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Thursday, May 17, 2007

My "funny book" history Pt. 1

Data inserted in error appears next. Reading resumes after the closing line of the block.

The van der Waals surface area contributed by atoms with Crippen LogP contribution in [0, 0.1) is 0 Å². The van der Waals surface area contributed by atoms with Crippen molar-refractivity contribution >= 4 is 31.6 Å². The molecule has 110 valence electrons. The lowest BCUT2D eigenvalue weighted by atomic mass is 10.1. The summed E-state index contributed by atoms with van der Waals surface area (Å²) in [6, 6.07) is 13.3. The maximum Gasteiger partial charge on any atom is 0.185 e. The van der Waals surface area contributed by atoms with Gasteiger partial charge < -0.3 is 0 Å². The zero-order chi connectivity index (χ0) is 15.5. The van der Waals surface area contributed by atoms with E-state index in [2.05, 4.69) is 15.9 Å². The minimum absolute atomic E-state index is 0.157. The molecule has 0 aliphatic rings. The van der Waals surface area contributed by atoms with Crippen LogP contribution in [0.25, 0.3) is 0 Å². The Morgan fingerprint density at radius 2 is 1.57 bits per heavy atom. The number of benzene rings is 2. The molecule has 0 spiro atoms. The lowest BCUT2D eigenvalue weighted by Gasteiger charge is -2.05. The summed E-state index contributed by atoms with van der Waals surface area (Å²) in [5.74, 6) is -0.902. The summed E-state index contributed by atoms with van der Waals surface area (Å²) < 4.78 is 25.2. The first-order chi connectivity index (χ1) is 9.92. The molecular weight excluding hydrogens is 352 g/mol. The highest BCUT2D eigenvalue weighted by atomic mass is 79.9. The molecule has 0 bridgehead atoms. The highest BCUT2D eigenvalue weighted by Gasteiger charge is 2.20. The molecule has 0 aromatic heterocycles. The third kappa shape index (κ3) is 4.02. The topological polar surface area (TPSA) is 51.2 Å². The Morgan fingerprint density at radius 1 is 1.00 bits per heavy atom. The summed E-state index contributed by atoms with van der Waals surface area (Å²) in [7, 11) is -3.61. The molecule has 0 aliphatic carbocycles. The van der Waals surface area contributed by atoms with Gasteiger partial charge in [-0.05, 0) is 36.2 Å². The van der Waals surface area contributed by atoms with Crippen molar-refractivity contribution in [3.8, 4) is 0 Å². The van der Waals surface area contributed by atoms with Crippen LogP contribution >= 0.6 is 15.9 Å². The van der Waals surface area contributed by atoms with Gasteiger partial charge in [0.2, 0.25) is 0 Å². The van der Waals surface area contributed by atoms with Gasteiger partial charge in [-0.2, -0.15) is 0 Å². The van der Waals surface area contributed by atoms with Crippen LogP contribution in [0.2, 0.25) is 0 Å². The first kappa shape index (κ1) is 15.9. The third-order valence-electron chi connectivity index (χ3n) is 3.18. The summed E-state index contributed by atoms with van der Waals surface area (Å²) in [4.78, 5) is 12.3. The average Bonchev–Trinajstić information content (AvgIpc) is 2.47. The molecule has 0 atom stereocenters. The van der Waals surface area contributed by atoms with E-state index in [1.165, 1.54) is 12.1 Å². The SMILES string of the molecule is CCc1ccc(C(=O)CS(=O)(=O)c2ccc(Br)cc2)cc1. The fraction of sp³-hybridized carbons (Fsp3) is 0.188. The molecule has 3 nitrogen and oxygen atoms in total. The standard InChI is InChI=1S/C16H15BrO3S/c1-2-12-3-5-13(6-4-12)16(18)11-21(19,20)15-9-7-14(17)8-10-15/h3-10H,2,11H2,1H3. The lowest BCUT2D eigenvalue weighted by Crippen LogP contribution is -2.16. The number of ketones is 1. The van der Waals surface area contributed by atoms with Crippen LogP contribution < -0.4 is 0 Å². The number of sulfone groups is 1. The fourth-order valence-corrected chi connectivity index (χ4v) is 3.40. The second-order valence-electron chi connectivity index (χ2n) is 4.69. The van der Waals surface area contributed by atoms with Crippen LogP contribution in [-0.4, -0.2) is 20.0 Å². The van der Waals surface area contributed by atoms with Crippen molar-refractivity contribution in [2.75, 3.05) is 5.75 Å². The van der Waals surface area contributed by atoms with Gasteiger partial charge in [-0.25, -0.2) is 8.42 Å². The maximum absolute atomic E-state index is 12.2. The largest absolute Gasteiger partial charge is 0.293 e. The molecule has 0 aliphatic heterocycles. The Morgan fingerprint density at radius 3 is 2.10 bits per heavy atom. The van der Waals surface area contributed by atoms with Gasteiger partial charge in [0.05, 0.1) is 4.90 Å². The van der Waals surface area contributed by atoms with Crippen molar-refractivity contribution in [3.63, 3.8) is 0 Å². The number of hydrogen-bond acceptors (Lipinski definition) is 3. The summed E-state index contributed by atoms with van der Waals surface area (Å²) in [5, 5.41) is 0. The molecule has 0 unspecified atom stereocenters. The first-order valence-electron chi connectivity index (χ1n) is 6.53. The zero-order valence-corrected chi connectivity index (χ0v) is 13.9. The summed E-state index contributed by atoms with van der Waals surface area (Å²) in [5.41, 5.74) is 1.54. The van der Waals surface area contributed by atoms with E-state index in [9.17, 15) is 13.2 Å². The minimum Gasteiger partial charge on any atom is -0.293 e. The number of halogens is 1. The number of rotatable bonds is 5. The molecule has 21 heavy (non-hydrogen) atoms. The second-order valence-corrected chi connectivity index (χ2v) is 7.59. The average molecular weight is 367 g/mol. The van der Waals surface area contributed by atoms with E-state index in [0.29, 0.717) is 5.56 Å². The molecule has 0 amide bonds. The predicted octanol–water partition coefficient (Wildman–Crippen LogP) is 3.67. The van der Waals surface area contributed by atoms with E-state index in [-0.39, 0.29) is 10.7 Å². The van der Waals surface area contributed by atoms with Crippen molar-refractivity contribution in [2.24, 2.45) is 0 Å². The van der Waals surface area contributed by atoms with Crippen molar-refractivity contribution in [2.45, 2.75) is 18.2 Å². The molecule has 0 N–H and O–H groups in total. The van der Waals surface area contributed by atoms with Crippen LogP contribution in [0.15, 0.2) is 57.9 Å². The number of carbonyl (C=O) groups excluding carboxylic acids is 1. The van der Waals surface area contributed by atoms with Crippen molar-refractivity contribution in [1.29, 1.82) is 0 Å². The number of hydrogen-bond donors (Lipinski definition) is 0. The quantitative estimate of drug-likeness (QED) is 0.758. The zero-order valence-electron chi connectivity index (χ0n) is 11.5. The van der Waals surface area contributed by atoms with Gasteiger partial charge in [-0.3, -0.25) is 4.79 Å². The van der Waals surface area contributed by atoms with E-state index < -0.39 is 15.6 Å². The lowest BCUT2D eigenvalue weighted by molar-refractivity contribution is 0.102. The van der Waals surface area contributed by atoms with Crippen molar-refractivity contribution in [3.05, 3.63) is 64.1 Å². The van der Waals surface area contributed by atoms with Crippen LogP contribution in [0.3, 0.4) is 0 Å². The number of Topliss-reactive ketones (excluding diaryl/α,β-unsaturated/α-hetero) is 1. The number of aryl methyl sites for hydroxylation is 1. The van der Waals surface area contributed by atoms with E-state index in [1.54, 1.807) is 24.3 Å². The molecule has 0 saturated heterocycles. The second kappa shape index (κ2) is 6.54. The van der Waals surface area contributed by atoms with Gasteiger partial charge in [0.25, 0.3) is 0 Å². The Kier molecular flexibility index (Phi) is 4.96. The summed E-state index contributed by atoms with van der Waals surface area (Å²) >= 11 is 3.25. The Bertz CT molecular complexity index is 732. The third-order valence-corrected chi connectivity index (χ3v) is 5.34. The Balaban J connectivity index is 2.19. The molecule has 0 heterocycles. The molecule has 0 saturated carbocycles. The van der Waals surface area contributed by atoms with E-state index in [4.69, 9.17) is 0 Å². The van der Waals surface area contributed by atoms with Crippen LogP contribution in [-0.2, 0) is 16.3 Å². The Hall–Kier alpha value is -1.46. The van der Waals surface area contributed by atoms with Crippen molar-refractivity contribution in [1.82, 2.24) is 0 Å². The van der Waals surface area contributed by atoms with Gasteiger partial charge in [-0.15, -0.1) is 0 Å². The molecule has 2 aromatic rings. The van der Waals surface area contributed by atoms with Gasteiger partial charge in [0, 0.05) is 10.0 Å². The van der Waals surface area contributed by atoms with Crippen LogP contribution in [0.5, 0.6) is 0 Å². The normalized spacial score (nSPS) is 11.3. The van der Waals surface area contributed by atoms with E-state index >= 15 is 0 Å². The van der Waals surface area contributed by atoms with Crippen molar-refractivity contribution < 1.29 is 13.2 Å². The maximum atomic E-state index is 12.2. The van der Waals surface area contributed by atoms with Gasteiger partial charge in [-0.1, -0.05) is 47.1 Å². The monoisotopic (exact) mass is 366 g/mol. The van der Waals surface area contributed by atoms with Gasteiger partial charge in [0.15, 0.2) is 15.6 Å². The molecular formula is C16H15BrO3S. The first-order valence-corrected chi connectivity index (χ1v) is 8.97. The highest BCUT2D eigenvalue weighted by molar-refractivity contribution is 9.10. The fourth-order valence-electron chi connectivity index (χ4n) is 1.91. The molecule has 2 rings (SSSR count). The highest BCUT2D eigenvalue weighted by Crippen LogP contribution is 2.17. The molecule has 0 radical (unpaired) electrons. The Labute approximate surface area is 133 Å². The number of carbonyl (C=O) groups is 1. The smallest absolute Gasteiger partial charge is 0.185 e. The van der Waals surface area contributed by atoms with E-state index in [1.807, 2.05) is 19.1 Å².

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It's over. Mark Millar and Bryan Hitch's brilliant run on Marvel Comics' The Ultimates has finally come to and end and I'm a bit saddened. With this book, these guys reinvented comics and injected the often misunderstood world of comics with a dose of gritty storytelling, artwork and reality based credibility and will forever live , in my book, as one of the greatest series I've ever read. Always viewed as kiddie material, comics these days are far beyond that. Quite frankly, I'm not sure if I would of been able to understand today's comics back in the days and it's almost as if the industry has grown up right along with me. I started reading comics back in the early 90's when I was at a Madera Johnny Quik on my way home from a visit to the hospital (I can't quite remember for what, though). On the rack there I saw it and it jumped out at me. I remember thinking, this has to be the stupidest thing I had ever seen up to that point in my life: NFL Superpro #1. Yup, that was my first comic book, or "funny book" as my dad used to call them. I bought it and I laughed my ass off for all the wrong reasons. That shit was absolutely horrible. But, it was that book that lead my to start reading comics and the more I read them, the more I was pulled in by the Marvel Universe and it's many inhabitants. As the audience and creators got older and became bored with this universe, they began to create comics aimed at an older audience. A revolution was started and the mid-90's brought us the Image Universe, a creator owned imprint that would let artists work on characters spawned from their own imaginations and not have to worry about decades of back story and continuity issues. As good as it sounded, the end result wasn't what everyone thought it was going to be. The creative freedom didn't do much but create second rate characters with female sidekicks adorned with giant boobs and wraped around with shiny chromium hologram covers. Anything to sell books to my adolescent demographic and sometimes it worked, but I quickly lost faith. As did most people, it seemed. In turn, the industry was almost killed. Marvel was in shambles. DC was worse. And besides the brand name artists, Image was sucking big time. I went back and read my Superpro and thought "Geez, we haven't progress that much further than this, have we?" I flat out stopped reading comics.

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